Derek Chauvin will be sentenced Thursday on federal civil rights charges connected to the 2020 murder of George Floyd and a previous excessive force case involving a Minneapolis teenager.

Senior U.S. District Judge Paul Magnuson on Tuesday scheduled sentencing for the ex-Minneapolis police officer for 2 p.m. at the St. Paul federal courthouse.

Federal prosecutors are seeking a 25-year sentence for Chauvin, who pleaded guilty last year to two counts of civil rights violations stemming from the separate cases. His attorney, Eric Nelson, is asking Magnuson to sentence the 46-year-old Chauvin to 20 years, the lower end of the range both parties settled upon in Chauvin's plea agreement. The federal sentence imposed this week will likely be served concurrently with the 22½-year sentence Chauvin is serving for his state jury murder conviction, also from last year.

Three of Chauvin's former colleagues — Thomas Lane, J. Alexander Kueng and Tou Thao — were convicted in February in U.S. District Court of depriving Floyd of his constitutional rights by failing to stop Chauvin from using excessive force. Lane pleaded guilty to state charges of aiding and abetting manslaughter in May, avoiding a trial. The state trial for Kueng and Thao, on charges of aiding and abetting second-degree murder and manslaughter, is set for October.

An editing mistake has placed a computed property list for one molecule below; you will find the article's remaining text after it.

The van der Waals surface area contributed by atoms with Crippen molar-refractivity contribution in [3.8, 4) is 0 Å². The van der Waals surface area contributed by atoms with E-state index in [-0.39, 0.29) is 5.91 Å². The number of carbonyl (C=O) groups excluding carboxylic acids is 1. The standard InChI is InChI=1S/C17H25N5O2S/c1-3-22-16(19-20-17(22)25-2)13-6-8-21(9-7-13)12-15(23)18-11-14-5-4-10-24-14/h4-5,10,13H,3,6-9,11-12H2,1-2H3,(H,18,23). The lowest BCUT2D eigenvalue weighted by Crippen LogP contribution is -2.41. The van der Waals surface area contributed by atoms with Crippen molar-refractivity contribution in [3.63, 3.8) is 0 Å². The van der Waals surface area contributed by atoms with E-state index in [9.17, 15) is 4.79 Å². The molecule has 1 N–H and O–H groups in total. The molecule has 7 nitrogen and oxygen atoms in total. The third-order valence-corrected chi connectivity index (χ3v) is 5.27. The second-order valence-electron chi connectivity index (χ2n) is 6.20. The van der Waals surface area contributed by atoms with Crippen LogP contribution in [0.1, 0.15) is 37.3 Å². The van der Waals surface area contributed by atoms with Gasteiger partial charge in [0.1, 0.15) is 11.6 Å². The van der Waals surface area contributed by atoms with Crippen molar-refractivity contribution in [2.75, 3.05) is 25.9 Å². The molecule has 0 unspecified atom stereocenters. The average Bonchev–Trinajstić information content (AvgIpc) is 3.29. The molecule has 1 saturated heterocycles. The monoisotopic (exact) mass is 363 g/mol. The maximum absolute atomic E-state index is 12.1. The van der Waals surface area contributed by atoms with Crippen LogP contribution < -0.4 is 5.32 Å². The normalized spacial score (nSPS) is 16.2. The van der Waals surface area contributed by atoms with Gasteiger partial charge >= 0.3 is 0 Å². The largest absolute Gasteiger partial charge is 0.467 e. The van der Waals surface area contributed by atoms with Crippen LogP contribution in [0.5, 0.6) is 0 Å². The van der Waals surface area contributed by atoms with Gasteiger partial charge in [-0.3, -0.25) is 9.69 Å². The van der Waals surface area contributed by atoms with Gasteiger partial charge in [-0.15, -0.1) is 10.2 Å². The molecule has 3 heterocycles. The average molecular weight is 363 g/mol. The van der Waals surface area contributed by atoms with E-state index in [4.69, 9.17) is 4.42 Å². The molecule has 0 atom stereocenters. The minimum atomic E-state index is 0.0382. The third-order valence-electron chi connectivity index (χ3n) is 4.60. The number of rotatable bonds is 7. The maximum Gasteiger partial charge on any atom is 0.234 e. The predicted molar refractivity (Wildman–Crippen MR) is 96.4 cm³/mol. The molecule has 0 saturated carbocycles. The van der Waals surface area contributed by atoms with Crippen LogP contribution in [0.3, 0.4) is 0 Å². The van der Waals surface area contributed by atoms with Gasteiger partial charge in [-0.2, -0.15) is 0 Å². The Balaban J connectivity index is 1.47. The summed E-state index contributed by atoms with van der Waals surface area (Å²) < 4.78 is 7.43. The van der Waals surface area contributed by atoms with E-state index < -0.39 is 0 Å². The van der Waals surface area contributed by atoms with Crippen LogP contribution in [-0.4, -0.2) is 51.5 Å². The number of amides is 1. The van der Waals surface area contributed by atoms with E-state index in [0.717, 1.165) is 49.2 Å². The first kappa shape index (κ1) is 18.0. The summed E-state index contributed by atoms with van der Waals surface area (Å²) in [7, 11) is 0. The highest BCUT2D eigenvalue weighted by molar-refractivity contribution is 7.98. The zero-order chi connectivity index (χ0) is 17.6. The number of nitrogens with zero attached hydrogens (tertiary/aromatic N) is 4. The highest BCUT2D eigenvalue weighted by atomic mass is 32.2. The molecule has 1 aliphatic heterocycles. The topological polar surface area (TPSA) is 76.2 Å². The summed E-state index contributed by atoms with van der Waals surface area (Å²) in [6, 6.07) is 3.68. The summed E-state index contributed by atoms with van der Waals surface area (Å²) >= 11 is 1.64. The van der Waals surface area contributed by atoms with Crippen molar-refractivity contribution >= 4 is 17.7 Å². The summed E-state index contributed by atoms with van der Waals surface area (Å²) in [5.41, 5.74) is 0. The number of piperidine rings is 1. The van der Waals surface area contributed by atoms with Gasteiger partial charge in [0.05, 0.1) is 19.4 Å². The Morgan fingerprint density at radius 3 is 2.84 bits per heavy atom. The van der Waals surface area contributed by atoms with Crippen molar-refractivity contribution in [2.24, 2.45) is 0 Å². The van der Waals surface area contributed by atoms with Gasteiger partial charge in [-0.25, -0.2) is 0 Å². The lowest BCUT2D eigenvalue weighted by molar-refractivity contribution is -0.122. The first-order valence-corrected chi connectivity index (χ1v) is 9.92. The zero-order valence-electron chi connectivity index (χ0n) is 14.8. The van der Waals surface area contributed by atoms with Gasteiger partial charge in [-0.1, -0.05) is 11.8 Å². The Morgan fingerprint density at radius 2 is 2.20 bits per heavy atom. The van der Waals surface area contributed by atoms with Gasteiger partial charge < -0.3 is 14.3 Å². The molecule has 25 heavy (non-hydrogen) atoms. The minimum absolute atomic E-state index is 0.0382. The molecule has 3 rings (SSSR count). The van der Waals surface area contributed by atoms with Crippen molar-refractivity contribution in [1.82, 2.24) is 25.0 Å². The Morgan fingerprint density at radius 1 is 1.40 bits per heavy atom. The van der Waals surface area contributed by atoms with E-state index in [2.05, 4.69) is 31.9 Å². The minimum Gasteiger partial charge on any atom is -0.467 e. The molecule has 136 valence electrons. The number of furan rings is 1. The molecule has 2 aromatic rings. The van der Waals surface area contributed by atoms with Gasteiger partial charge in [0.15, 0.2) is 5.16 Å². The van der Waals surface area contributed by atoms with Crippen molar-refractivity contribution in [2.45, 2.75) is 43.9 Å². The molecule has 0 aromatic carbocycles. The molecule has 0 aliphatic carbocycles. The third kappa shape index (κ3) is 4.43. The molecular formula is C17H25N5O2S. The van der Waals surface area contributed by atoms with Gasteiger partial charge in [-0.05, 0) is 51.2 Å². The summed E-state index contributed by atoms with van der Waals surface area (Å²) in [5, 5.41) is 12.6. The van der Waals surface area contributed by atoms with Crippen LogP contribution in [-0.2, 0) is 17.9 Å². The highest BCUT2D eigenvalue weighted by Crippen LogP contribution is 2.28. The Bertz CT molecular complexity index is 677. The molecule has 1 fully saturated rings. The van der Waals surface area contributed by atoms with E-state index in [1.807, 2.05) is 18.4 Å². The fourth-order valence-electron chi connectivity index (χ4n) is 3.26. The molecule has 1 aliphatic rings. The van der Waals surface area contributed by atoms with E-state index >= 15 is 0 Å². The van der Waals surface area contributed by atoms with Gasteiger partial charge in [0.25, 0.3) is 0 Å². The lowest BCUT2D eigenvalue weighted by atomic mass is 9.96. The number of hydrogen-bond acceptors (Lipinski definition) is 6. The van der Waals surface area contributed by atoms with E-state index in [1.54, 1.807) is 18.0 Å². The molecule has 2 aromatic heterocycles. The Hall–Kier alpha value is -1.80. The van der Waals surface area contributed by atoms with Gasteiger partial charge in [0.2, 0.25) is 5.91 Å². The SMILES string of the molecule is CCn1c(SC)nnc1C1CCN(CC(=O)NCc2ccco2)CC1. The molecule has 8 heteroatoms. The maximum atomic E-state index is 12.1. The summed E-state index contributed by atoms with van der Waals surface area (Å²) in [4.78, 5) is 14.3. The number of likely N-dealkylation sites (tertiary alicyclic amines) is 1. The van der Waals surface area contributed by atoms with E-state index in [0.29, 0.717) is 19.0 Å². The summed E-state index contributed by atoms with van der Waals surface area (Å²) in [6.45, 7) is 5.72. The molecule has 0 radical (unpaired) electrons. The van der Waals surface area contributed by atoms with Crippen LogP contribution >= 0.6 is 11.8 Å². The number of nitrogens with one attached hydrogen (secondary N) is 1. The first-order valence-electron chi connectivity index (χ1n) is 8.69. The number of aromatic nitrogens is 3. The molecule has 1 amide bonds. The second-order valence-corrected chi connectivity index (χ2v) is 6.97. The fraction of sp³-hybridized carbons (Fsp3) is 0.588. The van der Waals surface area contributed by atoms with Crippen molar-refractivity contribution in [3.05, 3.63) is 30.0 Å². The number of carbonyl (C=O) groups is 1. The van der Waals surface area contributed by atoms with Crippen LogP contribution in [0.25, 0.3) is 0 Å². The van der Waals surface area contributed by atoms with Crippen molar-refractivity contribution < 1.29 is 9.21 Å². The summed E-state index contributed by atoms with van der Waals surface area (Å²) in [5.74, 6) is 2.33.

Magnuson has not scheduled sentencing dates for the other former officers.

Federal prosecutors want a longer federal sentence for Chauvin because his state charges did not address a 2017 incident involving a then-14-year-old boy Chauvin struck in the head and pinned under his knee in a similar fashion to the restraint that led to Floyd's death three years later. John Pope and 39-year-old Zoya Code have since filed separate federal civil rights lawsuits against Chauvin and the Minneapolis Police Department over Chauvin's use of the dangerous neck restraint.

"The charges against the defendant arose out of two separate incidents in which he held his knee on the necks of handcuffed and unresisting citizens for more than nine minutes each, even after they cried out in pain and said that they could not breathe, and, in Mr. Floyd's case, even after he became unresponsive and lost a pulse," wrote Assistant U.S. Attorney LeeAnn Bell and Special Litigation Counsel Samantha Trepel in their own arguments to Magnuson last month.

A federal grand jury indicted Chauvin on two counts of deprivation of rights under color of law, weeks after his state jury conviction last year. He pleaded guilty to the federal charges in December.

In his memo filed in federal court last month that urged a 20-year sentence, Nelson cited Chauvin's "acceptance of his wrongdoing, the fact that he has already been punished by one jurisdiction for the offenses alleged here, and his remorse for the harm that has flowed from his actions."